Senator BARTLETT. I want to say again that that opposition is combletely beyond my understanding. If we do pass the bill, and I will be very frank to say to you that I hope we do, and I personally will want to do all I can to prevent a veto from being imposed. Entirely aside irom the fortunes of your company, I think it would be a tragedy if, on the Mississippi River, one of the great rivers of this country, we couldn't have at least one passenger-carrying ship. We do need to preserve something of that which originated in our day. | As previously stated, the letter from E. Michael Cassady, executive rice president of the Mississippi Valley Association, warmly endorses this legislation, and it will be placed in the record at the appropriate point.

(The letter above referred to will be found at the end of this hearing.) Senator BARTLETT. Now, Mr. Muster, do you have any shipyard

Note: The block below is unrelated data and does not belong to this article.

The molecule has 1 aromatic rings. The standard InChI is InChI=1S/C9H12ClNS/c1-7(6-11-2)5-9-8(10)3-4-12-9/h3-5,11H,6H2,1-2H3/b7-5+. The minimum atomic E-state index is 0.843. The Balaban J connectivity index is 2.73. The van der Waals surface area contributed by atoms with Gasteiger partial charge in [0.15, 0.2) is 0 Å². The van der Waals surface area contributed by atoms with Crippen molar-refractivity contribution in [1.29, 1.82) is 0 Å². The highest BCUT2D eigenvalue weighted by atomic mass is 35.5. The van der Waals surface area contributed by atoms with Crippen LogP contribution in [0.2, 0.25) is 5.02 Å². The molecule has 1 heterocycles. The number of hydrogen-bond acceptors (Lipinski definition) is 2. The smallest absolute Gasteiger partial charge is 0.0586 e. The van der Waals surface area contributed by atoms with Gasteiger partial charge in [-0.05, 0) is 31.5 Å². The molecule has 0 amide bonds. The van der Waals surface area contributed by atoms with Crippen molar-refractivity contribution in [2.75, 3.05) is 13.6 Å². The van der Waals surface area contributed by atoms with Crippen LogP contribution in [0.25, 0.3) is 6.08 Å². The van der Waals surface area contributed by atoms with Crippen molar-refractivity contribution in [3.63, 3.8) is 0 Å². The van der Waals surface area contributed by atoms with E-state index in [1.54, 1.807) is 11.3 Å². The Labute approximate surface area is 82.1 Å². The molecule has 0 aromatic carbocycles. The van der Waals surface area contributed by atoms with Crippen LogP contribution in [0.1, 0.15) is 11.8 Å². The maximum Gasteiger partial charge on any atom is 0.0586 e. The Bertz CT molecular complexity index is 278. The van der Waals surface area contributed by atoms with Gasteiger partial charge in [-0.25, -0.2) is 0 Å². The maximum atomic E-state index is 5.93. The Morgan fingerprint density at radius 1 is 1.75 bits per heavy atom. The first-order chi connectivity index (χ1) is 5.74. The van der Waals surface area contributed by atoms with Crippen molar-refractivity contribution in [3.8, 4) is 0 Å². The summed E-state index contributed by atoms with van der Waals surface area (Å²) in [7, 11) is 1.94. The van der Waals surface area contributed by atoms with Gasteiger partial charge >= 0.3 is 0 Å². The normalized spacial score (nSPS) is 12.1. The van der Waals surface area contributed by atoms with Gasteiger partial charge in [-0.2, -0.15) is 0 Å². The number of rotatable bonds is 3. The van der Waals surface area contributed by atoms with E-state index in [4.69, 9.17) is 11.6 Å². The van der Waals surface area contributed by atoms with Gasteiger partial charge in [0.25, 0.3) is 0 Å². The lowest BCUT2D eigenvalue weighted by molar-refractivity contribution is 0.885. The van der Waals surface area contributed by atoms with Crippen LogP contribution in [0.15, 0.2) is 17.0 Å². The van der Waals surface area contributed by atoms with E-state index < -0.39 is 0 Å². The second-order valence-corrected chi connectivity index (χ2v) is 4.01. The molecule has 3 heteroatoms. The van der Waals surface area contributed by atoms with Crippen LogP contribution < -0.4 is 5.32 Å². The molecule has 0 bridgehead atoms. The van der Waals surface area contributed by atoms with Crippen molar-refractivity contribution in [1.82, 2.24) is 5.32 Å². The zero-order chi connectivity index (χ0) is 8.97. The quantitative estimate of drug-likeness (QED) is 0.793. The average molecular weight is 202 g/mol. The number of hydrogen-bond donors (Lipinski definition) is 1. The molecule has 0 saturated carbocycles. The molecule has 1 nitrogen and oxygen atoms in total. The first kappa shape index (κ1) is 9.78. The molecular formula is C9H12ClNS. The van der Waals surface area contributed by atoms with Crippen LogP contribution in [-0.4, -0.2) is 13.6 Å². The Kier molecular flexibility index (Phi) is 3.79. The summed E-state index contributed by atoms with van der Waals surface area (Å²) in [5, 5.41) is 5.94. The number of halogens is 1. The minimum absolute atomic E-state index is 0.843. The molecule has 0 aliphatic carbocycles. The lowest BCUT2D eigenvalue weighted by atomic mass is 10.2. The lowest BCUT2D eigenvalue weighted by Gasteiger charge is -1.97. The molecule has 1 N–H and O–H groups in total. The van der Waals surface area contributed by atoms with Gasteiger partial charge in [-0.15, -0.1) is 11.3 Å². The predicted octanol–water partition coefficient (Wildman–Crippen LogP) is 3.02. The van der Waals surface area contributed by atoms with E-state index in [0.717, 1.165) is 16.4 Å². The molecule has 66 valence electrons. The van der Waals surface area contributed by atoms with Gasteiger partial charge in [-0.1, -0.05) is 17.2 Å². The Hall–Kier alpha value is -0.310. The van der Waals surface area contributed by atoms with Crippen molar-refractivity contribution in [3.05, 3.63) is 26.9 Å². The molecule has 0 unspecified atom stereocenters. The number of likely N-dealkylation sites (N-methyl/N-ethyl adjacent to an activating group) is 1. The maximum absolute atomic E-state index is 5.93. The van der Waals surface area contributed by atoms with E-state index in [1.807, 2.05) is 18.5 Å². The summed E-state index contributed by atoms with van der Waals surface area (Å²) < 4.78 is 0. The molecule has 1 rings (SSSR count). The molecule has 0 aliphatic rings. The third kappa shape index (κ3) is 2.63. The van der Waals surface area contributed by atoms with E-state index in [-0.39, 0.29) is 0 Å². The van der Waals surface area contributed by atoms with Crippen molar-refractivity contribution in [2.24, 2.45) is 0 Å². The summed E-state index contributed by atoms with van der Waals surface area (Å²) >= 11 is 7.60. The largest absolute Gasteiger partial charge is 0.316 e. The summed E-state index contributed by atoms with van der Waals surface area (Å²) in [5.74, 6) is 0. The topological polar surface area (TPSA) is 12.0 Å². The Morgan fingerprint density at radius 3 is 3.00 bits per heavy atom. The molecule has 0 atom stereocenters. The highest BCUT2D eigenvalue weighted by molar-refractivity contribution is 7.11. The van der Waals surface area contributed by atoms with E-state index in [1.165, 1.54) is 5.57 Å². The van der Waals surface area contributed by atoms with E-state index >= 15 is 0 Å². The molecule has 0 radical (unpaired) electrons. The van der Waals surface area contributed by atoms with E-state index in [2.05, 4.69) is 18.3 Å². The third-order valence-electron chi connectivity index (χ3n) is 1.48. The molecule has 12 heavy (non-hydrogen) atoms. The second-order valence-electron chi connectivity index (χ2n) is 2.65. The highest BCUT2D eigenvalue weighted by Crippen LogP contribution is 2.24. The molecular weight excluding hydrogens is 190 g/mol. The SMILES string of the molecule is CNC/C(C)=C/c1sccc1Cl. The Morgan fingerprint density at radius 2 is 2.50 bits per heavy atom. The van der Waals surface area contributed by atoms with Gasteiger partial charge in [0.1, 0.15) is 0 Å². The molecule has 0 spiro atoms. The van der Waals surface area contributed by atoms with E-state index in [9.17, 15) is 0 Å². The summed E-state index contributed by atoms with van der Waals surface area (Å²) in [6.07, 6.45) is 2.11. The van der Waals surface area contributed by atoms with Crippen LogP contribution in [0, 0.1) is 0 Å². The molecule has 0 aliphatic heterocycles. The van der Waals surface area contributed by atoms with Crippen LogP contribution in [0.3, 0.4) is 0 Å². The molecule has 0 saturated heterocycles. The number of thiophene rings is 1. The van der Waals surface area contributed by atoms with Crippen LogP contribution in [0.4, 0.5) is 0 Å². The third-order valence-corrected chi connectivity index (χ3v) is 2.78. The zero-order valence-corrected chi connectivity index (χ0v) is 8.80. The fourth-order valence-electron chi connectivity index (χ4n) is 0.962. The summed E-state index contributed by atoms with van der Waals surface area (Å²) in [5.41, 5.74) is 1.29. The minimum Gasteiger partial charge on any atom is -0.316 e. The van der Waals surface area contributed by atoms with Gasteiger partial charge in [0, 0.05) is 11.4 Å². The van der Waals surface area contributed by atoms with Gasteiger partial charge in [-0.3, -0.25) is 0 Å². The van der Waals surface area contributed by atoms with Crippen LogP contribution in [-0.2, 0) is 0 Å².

, in mind that is prepared to build a craft of this type?

Mr. MUSTER. We have held discussions with Avendale in New Orleans, and Todd in Houston. Both companies have indicated a positive interest in building a boat. Both companies have also indicated that construction of it to meet the deadline is possible. However, it is difficult to guarantee, and our boat could be usurped by other projects, either Government or other things of priority. We have also talked to other shipyards that would be considered.

Senator BARTLETT. What are the dimensions of the Delta Queen in reference to tonnage, length, breadth?

Mr. MUSTER. The Delta Queen is rated at 1,600 gross tons. The displacement weight is about 2,200 tons. It is 285 feet long, 54 feet beam, and has a bridge clearance of 51 feet, I believe, with the stack on.